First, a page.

Julia referred to a daily practice she has, “The 10/10 List,” where she spends time every morning going over ten things she’s grateful for, as part of entering into a daily, “Attitude of Gratitude” for the rest of her day:

“If you are in an attitude of gratitude, you are in the zone. And you cannot help but feel happy if you are grateful. When you’re feeling grateful and in an attitude of gratitude . . . things come to you, when you are grateful for what you have.”

I used to hear this kind of thing while I was busy being anxious, depressed, stressed, and miserable. The only things I could focus on that I had, were my troubles and difficulties. The disruption, pain, and chaos from my past, which had come to define who I was and was an ever present part of my existence.

“So, I’m supposed to be grateful for ______?!?” Fill in the blank with the problem du jour, and you have a pretty good representation of my attitude: incredulity, disbelief, disgust, and bewilderment. I couldn’t see the value in being grateful for the painful, difficult, unjust, and downright ridiculous issues I had dealt with most of my life.

I know a lot of people like this. I’ve known them in all eras of my life. People who hold onto their pain, contempt, disdain, and offended sense of everything that is wrong with the world, their lives, and the people around them. The critics, the victims, and the ones we tend to carelessly, however justified, label as manipulative, crazy, and hateful.

I had a conversation with my oldest daughter the other day about such a person. A woman who is my age, and the mother of a couple of my daughter’s friends. Apparently this woman uses, manipulates, and abuses anyone and everyone she comes into contact with. During a text conversation where she was threatening and abusive toward my daughter, she sent screen shots of the conversation to one of her daughters. When our daughters met up, the friend said something like, “She was completely in the wrong for doing that. But you know how it is, it’s my mom. It will blow over and she’ll be okay.”

She was really frustrated and bewildered because she couldn’t understand how this woman’s behavior could be excused or accepted in any way, shape, or form. She’s convinced that because everyone around her lets her get away with the behavior, that she’s never going to change or be different and that it’s the fault of those who put up with it and accept it.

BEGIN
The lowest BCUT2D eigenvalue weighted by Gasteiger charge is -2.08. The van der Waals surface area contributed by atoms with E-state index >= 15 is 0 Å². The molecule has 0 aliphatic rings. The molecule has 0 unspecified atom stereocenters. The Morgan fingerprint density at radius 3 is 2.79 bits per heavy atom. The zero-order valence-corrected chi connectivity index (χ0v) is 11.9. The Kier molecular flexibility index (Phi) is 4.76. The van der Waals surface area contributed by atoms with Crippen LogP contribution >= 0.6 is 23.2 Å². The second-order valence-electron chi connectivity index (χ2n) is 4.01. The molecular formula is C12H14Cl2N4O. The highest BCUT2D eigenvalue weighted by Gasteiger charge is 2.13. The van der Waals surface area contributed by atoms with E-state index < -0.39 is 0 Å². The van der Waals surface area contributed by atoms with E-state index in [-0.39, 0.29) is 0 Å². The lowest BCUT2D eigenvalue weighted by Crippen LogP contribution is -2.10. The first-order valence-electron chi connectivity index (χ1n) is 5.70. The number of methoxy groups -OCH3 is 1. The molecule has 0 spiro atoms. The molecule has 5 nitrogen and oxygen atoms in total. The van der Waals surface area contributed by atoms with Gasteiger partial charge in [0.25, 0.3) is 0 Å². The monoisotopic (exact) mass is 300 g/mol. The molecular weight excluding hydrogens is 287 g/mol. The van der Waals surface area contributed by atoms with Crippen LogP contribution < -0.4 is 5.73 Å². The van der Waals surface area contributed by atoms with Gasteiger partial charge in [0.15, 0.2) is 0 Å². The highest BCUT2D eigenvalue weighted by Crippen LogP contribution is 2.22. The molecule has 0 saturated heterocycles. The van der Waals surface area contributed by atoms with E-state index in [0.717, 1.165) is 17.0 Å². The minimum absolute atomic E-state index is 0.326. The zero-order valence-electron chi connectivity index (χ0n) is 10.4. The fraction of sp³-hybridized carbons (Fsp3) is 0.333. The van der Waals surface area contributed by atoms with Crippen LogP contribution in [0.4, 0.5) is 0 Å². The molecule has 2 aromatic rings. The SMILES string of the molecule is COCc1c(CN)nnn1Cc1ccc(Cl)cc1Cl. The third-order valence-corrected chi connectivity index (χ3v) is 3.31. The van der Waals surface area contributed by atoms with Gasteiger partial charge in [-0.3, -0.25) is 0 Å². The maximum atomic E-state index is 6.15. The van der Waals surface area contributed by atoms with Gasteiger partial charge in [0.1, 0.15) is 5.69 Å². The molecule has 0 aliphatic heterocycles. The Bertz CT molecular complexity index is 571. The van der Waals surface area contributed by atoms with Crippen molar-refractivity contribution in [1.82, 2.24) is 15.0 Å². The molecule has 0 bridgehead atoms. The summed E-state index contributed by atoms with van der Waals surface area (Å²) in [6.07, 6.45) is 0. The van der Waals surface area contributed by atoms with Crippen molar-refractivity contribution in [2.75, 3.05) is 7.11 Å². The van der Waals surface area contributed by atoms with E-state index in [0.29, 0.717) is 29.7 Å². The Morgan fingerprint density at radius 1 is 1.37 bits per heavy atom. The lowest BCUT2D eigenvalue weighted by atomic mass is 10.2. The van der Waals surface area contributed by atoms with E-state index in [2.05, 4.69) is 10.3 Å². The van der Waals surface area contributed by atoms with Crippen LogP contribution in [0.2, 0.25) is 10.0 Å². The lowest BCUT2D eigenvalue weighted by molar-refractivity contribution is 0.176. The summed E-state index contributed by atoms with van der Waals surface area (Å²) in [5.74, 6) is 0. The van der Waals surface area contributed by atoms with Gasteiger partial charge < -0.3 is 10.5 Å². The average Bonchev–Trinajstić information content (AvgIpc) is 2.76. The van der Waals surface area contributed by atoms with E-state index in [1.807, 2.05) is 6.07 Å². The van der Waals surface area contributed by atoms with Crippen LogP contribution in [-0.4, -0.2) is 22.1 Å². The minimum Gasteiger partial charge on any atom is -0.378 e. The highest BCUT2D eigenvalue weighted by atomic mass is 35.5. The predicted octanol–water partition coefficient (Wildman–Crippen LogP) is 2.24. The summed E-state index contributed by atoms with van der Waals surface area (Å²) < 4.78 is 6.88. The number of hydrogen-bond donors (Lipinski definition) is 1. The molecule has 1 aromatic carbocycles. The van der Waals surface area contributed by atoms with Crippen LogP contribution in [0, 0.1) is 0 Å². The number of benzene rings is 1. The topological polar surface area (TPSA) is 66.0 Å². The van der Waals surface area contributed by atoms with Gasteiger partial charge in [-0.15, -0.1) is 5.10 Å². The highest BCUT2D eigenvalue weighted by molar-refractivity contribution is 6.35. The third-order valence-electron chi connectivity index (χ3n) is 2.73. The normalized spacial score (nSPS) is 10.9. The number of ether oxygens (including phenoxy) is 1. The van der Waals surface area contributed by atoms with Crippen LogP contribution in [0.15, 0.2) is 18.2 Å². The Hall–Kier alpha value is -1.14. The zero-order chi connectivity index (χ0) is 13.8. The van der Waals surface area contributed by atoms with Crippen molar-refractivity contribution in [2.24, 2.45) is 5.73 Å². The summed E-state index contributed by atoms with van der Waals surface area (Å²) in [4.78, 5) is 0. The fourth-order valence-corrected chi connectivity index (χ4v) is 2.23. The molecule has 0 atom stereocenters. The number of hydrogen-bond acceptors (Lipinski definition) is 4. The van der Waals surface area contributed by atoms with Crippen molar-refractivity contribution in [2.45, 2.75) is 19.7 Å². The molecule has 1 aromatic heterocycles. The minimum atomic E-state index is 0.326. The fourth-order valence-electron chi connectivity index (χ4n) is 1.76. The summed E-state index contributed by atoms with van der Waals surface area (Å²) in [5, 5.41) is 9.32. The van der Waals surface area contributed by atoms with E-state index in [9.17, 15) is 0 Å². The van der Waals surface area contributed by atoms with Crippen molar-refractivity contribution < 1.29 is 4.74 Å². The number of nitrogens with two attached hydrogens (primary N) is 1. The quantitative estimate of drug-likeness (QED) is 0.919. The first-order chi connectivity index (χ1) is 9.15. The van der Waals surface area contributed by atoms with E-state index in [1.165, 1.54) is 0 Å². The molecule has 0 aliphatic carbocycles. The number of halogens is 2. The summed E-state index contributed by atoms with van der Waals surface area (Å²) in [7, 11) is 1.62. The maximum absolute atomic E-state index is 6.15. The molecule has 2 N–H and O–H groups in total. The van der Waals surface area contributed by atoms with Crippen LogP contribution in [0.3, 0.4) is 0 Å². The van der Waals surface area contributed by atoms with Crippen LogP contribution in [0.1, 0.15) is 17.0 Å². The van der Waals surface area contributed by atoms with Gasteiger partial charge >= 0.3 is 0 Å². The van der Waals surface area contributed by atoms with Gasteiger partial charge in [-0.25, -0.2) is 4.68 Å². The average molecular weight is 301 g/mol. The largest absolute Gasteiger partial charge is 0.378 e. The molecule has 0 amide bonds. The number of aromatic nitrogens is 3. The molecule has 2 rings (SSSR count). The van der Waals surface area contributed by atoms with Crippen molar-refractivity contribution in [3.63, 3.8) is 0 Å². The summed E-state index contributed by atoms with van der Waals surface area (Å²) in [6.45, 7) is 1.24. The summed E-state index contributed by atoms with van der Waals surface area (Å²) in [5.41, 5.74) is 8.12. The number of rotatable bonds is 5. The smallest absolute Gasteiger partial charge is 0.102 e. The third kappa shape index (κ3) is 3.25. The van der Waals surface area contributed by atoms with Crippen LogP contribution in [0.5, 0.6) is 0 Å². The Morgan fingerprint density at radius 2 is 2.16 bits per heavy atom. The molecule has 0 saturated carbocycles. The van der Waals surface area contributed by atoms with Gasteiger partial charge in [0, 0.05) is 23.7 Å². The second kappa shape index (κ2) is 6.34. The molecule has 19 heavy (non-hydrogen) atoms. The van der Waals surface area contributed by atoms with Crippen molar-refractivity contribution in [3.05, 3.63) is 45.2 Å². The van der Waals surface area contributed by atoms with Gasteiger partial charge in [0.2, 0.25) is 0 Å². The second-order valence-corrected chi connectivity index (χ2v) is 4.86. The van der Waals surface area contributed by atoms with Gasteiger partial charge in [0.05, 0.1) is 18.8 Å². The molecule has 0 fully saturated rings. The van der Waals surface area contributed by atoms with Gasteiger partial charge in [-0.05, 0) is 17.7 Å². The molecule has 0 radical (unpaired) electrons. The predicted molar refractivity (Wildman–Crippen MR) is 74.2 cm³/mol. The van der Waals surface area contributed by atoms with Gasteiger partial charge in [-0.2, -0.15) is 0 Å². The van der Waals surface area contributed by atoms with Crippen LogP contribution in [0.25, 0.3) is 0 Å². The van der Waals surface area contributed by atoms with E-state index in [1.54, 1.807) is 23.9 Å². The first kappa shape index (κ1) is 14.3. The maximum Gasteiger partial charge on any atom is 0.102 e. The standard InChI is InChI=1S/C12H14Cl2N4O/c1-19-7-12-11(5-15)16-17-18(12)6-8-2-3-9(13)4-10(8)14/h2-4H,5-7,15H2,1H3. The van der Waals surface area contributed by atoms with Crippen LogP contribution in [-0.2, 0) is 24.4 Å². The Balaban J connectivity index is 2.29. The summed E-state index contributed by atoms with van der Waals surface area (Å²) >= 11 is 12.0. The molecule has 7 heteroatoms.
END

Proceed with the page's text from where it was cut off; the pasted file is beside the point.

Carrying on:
I suggested that it sounds as if this woman might have some mental/emotional health issues and a personality disorder or two. Her response was rather explosive. The idea that people who have these kind of challenges being allowed to have a “pass” on disruptive, destructive, and devastating behavior, simply because they have a mental/emotional health problem and everyone else just has to be okay with it, is one which my daughter finds distinctly unpalatable.

For me, this all hits me in tender areas in my heart and mind, spirit and soul.

Matthew 7 3 5

Matthew 7:3-5
Complete Jewish Bible (CJB)
3 Why do you see the splinter in your brother’s eye but not notice the log in your own eye? 4 How can you say to your brother, ‘Let me take the splinter out of your eye,’ when you have the log in your own eye? 5 You hypocrite! First, take the log out of your own eye; then you will see clearly, so that you can remove the splinter from your brother’s eye!

I’ve been this kind of person in the lives of others at various times in my history, in various ways. Every single person I’m related to and whom I love, have had these kinds of things show up in their actions towards myself and others.

How do I condemn another for something I can recognize inside of myself? How do I hold them accountable and not hold myself accountable? By what measure do I determine where to draw the line?

The position, or attitude, that focuses on the wrongs of others and external things as the source of our misery or happiness is one that minimizes the role we play and the effect we have on our own lives through our choices based on thoughts, beliefs, and experiences.

Like the overwhelmingly strong and powerful adult elephant in the circus who is kept docile and harmless by a braided rope, we are kept limited in our effectiveness, by the experiences and beliefs we gained from them when we were younger, weaker, less knowledgeable, and under the care and responsibility of those who may not have had our best interest at heart.

Sovann Pe on spiritual growth

We have the ability to do some self-examination and self-reflection to identify where our own limitations and boundaries are false beliefs limiting us, creating and attracting all the negatives we perceive as keeping us down in our lives. When we are ready to stop focusing on everything and everyone else, when we become willing to look at the log in our own eyes, that is when our attitudes and the things that form them can begin to change.

I know this because it is the path I’m on now. I am discovering that the more I adopt an attitude of acceptance, self-awareness, forgiveness, and trust the more powerfully I am able to accomplish constructive and positive things in my life and the more I am surrounded by others who are engaged in similar journeys.

What attitudes may or may not be working well in your life?